Physical therapy is designed to help the torn tissues/scar heal in a more normal fashion. If this happens in your shoulder, the tear could close up if it is a small partial tear. As this happens, the pain in your shoulder will get better and eventually go away. If you have a full-thickness tear, this is most often repaired arthroscopically.

I did my therapy, took my medicine, and I am still having pain. What is next?

If you do end up having to have a rotator cuff repair with surgery, relax. The rotator cuff tendon used to be repaired with a large incision in the front of the shoulder. This gave us access to the torn tendon for direct repair. New advances in arthroscopic rotator cuff repair enable us to use very small incisions through which small instruments are passed to suture the torn tendon. The small incisions give you less swelling, pain and tissue bleeding which translate to an easier rehabilitation for you and your shoulder.

Can all rotator cuff tears be fixed?

There are some tears that are so big and/or the tissue is so poor in quality that a rotator cuff repair will not be helpful. This is why it is important to get the proper treatment on your shoulder before it deteriorates. The status of the tear can be determined by your exam and by an MRI. These patients usually have a very poor range of motion in their shoulder and have a moderate amount of pain and discomfort. They will also have “wasting” and weakness of the rotator cuff muscles during the exam. Depending on your age, tear size, pain level and presence of other muscles around the shoulder, you may be a good candidate for a procedure which will eliminate your pain and improve your motion. If you think you may fit into this category, ask me if you are a candidate for a “reverse prosthesis” when you come and see me in our clinic.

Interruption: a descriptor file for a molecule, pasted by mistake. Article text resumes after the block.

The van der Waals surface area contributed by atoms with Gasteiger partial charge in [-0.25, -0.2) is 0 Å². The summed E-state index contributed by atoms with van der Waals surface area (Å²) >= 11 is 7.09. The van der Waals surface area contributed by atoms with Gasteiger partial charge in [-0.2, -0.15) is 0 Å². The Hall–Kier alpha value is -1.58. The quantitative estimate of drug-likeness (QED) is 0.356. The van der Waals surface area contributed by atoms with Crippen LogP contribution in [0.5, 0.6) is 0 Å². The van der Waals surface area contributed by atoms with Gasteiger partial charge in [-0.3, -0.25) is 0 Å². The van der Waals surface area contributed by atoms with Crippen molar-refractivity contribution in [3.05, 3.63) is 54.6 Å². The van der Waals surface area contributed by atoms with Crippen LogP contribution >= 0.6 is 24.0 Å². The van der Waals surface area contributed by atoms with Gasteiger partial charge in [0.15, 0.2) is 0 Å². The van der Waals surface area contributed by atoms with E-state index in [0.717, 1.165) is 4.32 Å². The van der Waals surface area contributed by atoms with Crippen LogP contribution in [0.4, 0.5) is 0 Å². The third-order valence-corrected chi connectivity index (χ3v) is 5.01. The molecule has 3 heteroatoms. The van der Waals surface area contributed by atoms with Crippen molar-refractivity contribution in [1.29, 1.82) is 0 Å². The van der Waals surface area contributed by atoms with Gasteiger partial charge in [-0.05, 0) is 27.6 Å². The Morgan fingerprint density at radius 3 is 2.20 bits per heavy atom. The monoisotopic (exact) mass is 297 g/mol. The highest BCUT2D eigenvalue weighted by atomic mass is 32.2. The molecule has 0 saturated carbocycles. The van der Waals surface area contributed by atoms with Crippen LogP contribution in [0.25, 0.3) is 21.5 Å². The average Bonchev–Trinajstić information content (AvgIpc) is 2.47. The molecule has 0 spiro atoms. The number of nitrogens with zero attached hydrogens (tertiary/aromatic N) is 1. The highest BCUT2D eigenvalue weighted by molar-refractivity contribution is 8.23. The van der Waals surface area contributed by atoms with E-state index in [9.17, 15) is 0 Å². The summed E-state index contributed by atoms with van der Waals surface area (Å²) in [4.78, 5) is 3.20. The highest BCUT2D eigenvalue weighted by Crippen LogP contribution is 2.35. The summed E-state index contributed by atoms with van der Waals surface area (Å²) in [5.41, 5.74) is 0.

Rotator Cuff Surgery Rehabilitation?

I have specific postoperative rehab protocols which we will use depending on the size of the repaired tear. I work with the best physical therapists in our Waterford, Michigan office. Having a good therapist is imperative for good post-operative success.

Dr. Bartholomew, orthopedic shoulder surgeon in Michigan, specializes in the treatment of rotator cuff tears. Call our office to schedule a consultation to diagnose your shoulder pain at (248) 673-0500.

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2018-11-04T19:54:11+00:00
Dr. Richard Bartholomew, orthopedic surgeon, is a graduate of Michigan State University College of Osteopathic Medicine. He completed his training in Orthopedic Surgery at St. John Oakland Hospital where he served as chief resident. Dr. Bartholomew is currently an associate clinical professor of orthopedic surgery at Michigan State University and associate director of the orthopedic residency program. Dr. Bartholomew has lectured extensively on reconstructive techniques and has had several articles published. He is a shoulder specialist and knee specialist focusing on joint replacement and reconstruction, including minimally invasive procedures, and arthroscopic surgery.